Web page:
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• High energy level
• High exercise needs
• Very playful
• Very Affectionate
• Very friendly towards other dogs
• Very friendly around other pets
• Very friendly around strangers
• Fairly easy to train
• Great watchdogs
• Not very protective
• Moderate grooming requirements
• Medium tolerance to heat
• Medium tolerance to cold
This good-natured, red-coated dog breed has been a popular choice as a family pet for many years, likely due to his eager-to-please, stable and good behavior with children (although the Irish Setter can be a bit much for very young children). The Irish Setter is almost unrivalled in his appearance; elegant, distinguished, and also friendly and pleasant personality.
His energy level requires regular exercise to avoid frustration or destructive behavior. His beauty and enthusiasm, combined with his stamina or speed produces an amazing sight when he’s given the opportunity to run.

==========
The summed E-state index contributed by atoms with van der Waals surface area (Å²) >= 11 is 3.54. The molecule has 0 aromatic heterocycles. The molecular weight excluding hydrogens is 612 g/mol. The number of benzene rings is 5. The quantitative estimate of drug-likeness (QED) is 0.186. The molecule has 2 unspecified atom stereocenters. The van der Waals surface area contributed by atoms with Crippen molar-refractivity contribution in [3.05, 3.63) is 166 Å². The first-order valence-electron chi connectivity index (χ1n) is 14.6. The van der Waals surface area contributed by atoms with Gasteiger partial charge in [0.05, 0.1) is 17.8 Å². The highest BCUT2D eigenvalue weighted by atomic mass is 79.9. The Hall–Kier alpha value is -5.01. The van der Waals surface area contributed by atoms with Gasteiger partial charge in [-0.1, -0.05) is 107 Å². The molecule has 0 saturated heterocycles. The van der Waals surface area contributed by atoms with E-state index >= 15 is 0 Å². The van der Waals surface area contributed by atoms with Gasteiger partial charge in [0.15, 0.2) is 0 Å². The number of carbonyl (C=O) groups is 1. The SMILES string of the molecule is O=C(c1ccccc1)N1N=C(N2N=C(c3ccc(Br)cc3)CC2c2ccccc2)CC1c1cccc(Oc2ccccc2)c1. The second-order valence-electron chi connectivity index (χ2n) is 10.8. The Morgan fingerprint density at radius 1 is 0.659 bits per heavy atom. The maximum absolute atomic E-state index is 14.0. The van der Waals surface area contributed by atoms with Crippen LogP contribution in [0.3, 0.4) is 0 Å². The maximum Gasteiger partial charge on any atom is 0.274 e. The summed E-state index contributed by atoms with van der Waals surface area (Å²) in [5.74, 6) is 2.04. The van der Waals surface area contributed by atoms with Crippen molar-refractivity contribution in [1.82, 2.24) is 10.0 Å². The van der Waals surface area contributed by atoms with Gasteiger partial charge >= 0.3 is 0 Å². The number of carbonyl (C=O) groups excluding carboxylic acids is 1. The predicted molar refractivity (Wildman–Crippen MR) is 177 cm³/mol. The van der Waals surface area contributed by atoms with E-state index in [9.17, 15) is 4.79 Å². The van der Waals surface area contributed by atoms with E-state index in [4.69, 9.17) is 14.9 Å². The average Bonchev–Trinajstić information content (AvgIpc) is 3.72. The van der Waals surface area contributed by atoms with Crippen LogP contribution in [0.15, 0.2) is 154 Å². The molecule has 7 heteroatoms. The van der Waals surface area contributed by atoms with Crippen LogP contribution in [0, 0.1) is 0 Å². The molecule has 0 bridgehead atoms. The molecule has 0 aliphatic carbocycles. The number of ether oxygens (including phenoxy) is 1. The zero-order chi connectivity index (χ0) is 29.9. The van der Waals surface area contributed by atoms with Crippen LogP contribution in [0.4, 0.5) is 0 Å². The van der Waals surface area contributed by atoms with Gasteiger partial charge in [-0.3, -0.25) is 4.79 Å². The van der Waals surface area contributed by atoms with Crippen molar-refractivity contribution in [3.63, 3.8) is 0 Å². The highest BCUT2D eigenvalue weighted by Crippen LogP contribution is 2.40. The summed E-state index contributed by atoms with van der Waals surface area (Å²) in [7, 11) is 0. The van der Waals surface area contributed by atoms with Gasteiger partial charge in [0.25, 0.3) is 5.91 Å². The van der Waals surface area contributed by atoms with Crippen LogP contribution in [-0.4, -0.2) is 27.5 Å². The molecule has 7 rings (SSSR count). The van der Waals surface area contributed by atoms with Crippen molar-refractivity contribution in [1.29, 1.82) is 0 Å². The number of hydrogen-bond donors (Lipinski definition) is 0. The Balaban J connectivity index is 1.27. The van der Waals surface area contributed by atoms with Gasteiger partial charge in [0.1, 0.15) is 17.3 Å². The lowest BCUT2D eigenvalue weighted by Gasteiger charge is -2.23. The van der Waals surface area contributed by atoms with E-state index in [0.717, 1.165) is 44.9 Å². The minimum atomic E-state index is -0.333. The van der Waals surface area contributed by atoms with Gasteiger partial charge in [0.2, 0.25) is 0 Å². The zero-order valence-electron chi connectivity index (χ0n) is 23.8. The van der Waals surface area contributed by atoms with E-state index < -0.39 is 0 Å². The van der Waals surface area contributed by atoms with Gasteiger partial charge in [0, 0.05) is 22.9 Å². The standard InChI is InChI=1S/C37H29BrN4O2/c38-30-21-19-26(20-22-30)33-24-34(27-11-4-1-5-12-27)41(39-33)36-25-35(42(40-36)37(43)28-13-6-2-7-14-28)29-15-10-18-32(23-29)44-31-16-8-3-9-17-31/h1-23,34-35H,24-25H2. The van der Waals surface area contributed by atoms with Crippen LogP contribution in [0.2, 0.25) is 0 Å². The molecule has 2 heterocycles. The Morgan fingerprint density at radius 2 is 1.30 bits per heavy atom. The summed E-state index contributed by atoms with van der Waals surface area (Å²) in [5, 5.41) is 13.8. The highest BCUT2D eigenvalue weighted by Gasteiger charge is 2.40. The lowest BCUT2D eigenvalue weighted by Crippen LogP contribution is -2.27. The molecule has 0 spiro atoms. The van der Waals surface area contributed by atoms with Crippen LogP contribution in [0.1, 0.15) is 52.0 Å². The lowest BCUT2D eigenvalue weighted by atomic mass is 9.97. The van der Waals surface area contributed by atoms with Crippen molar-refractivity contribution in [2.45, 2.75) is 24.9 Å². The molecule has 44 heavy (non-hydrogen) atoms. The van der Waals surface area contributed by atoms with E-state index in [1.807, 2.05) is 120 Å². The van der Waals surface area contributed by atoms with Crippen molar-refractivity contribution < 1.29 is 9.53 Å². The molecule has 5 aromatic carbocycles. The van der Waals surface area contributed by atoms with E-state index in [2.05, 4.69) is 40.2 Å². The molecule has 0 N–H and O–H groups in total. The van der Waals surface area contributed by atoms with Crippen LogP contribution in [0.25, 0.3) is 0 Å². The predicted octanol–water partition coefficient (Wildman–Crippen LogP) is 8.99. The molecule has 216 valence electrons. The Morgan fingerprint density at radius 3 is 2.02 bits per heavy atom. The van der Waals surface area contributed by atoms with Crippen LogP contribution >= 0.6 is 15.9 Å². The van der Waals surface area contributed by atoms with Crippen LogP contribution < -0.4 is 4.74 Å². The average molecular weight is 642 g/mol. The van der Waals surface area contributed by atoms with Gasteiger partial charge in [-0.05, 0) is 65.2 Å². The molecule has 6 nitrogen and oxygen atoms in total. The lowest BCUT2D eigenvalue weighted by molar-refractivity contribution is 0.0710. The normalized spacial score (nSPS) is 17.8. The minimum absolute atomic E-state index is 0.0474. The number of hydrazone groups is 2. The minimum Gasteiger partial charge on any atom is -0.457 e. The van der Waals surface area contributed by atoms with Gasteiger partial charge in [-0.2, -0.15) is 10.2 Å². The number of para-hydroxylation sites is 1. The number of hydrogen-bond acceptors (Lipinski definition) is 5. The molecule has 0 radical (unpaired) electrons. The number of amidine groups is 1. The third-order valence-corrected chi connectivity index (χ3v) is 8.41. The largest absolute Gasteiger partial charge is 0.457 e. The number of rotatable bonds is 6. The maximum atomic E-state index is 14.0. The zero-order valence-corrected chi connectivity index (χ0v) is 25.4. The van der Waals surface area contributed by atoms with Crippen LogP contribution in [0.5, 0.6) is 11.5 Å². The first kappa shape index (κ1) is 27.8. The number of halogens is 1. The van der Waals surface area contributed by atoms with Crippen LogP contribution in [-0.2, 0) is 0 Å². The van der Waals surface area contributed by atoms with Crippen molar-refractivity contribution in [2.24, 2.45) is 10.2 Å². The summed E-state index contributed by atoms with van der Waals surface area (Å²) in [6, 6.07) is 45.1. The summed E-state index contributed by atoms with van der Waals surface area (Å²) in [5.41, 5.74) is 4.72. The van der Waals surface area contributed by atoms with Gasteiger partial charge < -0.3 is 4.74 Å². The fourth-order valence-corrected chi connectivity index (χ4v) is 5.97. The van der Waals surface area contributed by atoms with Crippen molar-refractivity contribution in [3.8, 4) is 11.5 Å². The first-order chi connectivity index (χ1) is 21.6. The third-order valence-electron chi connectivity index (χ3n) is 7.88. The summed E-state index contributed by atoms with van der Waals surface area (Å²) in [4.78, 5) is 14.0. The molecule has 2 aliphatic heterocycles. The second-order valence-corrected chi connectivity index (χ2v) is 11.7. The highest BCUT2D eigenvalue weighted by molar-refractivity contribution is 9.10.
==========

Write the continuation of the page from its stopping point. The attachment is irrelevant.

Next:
Prone to matting if not properly groomed, the Irish Setter requires regular maintenance to keep his appearance as luxurious as it is.
You can’t skimp on giving this dog his daily exercise – he won’t be happy. Without at least an hour a day the Irish Setter can become frustrated. He’s not made for apartment living, and although he can live outdoors in warm weather, he’s not made for cold climates. He’s most happy with his family.
Brush him every couple days and have him trimmed occasionally to keep him looking as beautiful as he’s meant to.
Believed to be descendants of Spaniels, Pointers and Setters, this breed was created for speed, intelligence and size. First appearing in the early 1800s, the Irish Setter were almost immediately noticed for their appearance, and in the mid-19th century they brought to America. They were equally effective in their hunting abilities in their new home as their homeland.
In 1862 in Ireland a stroke of luck saved one dog, about to be drowned for its longer head, and slender body, but instead he became a prized show dog. He was a busy dog, having many pups of his own lineage.
His days as hunter were all but over as he quickly became a popular show dog and show piece for fashionable people. Hunters who valued the Irish Setter continue to breed him for this purpose, but they are known today more as pets and show dogs.